Jimmy Kimmel is the last person he would expect to be embroiled at the center of political debate. The host is also the last person he would expect to be taking a big share of late-night viewers. The affable kid born in Brooklyn, NY and raised in Las Vegas has found something good to say about every juncture of his life. He even praises the weather while passing someone digging through garbage on Hollywood Boulevard. As a kid, he never even imagined that the reign of his own TV heroes would ever come to an end, much less plow a place for himself in the late-night landscape.

No matter how happenstance came to create a place for Jimmy Kimmel, the “Live” host knows he has a platform, and he chooses to use it to voice the needs and thoughts of many who never get a platform. Most of all, he discusses needs without sides, not Republican or Democrat, not liberal or conservative, but family issues that are a struggle for every mom and dad, and every child.

The health struggles of his youngest son, Billy, have brought clarity and peace of mind to his topical discussions, and a deeper commitment to fatherhood. Jimmy Kimmel would love if everyone “with a television” watched his show, but if he loses a certain segment of viewers for bringing serious issues to the fore, he still makes no apologies.

Hitting home hard

“I'm nobody's moral arbiter,” the host insisted to Tracy Smith during their “CBS Sunday Morning” conversation on October 15. Kimmel reiterates that the option of the “off” switch is eternal, as are other channels, so “nobody has to listen” to his personal appeals. Healthcare became very personal for the entire Kimmel family when Billy was born last April with heart defects and had to have surgery even before leaving the hospital.

Billy will need more procedures and watchful medical care throughout life.

When it hit the dad, Jimmy Kimmel that the only reason his son is recovering well is due to his position and ample income, he went public his personal story, and the world listened. Having roots in Las Vegas, the shooting that took 58 lives along with the assailant and left 500 injured had much more punch to Kimmel’s gut than just another violent headline.

He knew that his latest mantra that “nobody needs 10” automatic weapons in a hotel room, or anywhere else, would turn some viewers away. He brought up a combination poll/research study that showed how he was equally liked between Republicans and Democrats before the past six months. There is now a 30% decline on the Republican side. The multigenerational father realizes that those numbers are far from “ideal” but says, “I probably wouldn't want to have a conversation with them anyway."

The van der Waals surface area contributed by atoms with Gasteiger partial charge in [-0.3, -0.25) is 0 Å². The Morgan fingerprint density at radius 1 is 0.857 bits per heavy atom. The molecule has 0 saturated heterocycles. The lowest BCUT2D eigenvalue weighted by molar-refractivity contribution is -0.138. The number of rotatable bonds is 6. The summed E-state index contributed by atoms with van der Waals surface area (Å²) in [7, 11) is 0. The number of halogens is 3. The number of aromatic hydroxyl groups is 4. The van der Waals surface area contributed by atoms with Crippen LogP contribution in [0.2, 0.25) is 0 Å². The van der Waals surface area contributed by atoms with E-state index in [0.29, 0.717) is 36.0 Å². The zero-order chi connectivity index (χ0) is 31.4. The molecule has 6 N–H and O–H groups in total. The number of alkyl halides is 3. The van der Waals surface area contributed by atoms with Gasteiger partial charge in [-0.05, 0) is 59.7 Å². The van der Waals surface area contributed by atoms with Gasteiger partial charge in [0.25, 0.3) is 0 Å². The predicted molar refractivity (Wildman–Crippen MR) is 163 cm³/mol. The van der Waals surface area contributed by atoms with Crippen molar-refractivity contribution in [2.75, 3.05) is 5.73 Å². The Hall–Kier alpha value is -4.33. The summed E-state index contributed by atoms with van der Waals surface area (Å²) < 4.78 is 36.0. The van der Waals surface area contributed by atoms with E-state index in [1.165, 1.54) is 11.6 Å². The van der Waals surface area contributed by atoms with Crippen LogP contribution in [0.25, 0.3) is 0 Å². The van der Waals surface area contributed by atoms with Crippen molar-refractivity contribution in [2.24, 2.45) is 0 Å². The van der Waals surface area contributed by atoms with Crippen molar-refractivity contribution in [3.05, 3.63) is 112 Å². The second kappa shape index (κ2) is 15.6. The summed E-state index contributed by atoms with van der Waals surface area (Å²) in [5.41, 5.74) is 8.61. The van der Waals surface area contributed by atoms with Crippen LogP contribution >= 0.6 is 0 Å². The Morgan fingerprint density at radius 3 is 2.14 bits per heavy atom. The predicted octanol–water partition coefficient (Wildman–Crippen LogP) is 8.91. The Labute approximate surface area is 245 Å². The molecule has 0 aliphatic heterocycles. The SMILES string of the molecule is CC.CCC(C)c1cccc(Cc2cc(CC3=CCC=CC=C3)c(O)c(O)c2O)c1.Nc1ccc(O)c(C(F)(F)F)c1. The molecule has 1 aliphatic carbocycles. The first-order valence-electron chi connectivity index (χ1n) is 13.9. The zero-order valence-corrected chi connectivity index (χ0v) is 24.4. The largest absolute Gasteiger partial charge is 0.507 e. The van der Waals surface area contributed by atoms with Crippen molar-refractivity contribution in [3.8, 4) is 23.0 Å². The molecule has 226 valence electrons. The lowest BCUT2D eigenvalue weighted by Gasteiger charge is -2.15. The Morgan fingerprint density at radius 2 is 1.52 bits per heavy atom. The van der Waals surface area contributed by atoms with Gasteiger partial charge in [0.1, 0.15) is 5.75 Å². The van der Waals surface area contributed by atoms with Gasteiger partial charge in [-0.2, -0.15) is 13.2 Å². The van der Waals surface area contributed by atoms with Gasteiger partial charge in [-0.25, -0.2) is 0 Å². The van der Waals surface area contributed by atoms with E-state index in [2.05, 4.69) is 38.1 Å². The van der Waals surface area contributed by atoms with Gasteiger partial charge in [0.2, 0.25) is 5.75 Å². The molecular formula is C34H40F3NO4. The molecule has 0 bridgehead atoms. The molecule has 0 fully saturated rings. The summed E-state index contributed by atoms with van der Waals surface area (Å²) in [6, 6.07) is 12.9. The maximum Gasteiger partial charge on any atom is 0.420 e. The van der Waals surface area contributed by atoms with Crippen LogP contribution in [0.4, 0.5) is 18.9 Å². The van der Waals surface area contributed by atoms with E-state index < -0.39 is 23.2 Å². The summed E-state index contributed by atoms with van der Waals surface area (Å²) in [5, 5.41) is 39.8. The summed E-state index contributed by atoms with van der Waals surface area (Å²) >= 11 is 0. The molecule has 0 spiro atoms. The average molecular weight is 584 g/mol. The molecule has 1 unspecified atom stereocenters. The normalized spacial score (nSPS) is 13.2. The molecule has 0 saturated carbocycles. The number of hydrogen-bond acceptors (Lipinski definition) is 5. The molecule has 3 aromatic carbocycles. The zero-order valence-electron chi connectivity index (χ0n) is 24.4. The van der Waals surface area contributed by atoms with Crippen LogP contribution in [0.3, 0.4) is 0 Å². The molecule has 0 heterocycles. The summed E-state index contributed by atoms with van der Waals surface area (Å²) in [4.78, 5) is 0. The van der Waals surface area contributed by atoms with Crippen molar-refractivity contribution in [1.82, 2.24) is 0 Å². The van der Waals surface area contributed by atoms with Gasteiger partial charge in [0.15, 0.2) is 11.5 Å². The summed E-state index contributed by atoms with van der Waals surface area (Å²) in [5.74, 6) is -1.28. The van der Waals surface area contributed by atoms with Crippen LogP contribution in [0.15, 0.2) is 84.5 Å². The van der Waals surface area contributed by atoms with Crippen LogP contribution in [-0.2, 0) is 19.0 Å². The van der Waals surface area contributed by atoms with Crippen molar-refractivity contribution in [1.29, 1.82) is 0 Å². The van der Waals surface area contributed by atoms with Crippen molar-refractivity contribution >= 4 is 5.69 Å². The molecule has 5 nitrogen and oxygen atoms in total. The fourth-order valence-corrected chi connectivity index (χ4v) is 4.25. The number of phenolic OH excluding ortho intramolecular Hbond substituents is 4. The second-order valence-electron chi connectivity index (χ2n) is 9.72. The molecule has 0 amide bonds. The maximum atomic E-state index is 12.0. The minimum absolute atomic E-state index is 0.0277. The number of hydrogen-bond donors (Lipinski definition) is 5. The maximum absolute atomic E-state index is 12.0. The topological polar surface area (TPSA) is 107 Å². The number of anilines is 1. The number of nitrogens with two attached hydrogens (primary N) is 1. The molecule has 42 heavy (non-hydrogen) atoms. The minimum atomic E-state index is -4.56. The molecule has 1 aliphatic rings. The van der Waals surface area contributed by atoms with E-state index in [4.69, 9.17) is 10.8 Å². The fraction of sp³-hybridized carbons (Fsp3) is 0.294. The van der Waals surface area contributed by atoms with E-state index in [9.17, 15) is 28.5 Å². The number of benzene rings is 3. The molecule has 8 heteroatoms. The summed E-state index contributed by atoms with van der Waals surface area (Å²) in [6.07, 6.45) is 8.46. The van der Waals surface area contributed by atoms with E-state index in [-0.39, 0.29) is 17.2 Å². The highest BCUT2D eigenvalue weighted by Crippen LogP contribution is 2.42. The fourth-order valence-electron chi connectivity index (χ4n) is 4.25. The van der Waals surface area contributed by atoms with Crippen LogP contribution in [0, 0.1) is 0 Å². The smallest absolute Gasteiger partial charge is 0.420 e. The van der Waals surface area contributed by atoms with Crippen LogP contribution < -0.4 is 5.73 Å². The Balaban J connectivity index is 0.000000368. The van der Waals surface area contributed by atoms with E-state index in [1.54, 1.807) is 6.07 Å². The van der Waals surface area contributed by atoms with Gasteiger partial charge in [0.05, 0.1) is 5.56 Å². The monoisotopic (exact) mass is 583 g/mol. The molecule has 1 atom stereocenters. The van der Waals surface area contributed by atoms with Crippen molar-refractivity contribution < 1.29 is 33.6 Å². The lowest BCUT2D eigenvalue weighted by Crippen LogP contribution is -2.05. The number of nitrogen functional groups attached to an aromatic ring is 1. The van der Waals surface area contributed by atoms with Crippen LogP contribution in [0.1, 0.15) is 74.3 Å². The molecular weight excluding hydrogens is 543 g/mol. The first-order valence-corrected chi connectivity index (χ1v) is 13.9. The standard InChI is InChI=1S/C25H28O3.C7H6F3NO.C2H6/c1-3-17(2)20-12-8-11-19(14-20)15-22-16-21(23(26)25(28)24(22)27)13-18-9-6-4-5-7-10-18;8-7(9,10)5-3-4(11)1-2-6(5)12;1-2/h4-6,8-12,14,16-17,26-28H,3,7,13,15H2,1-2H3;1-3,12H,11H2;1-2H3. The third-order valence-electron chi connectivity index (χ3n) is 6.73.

From ‘riddance’ to revering

Jimmy was asked if it was a case of “good riddance” to the disapproving group. He replied, “Well, not good riddance, but riddance,” adding that he would make the same stand again “in a heartbeat.”

Kimmel paid homage to David Letterman throughout his youth, birthday cakes and license plates, and genuinely never saw “a time when Johnny Carson or David Letterman would go off the air.” He was never aiming for any late-night gig as a radio host, and just fell into the hosting world for “Win Ben Stein's Money” on Comedy Central, and then “The Man Show” with sidekick Adam Corolla, which oddly cultivated around 40% female viewership, perhaps as an “educational” tool with its satirical take.

The original spin with ABC giving him the late prime time spot was a disaster, and Jimmy was “waiting for the show to be canceled” before celebrity friends and fun gags started to catch on with an audience, and the move to late-night for “Live” was a perfect match.

“Who deserves anything?” Kimmel asks, admitting his greatest delights are having all his kids, Kevin 24, Katie, 26, and Jane, 3, along with Billy being part of his show, and rich blessings of life for the 50-year-old.

Jimmy Kimmel is confident that there is no “next” after his current show, very aware of the stakes in speaking out, and that “This is it.”